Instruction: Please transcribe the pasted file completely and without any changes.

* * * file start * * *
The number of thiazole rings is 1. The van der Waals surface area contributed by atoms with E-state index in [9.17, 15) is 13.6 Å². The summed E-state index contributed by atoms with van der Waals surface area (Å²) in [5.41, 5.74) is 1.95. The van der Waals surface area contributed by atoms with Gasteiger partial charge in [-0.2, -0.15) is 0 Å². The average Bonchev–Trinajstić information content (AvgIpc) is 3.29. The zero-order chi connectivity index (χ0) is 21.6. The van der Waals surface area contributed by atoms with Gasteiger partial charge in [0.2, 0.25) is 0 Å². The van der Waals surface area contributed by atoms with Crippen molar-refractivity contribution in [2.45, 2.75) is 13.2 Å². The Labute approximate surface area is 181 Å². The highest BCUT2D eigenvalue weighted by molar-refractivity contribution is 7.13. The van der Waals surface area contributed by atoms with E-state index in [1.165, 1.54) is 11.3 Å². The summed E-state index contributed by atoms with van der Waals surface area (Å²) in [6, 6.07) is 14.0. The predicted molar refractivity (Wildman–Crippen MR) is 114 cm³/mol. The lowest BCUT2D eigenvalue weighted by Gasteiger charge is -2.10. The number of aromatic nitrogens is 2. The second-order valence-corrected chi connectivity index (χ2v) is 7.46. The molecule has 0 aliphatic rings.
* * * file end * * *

The number of thiazole rings is 1. The van der Waals surface area contributed by atoms with E-state index in [9.17, 15) is 13.6 Å². The summed E-state index contributed by atoms with van der Waals surface area (Å²) in [5.41, 5.74) is 1.95. The van der Waals surface area contributed by atoms with Gasteiger partial charge in [-0.2, -0.15) is 0 Å². The average Bonchev–Trinajstić information content (AvgIpc) is 3.29. The zero-order chi connectivity index (χ0) is 21.6. The van der Waals surface area contributed by atoms with Gasteiger partial charge in [0.2, 0.25) is 0 Å². The van der Waals surface area contributed by atoms with Crippen molar-refractivity contribution in [2.45, 2.75) is 13.2 Å². The Labute approximate surface area is 181 Å². The highest BCUT2D eigenvalue weighted by molar-refractivity contribution is 7.13. The van der Waals surface area contributed by atoms with E-state index in [1.165, 1.54) is 11.3 Å². The summed E-state index contributed by atoms with van der Waals surface area (Å²) in [6, 6.07) is 14.0. The predicted molar refractivity (Wildman–Crippen MR) is 114 cm³/mol. The lowest BCUT2D eigenvalue weighted by Gasteiger charge is -2.10. The number of aromatic nitrogens is 2. The second-order valence-corrected chi connectivity index (χ2v) is 7.46. The molecule has 0 aliphatic rings.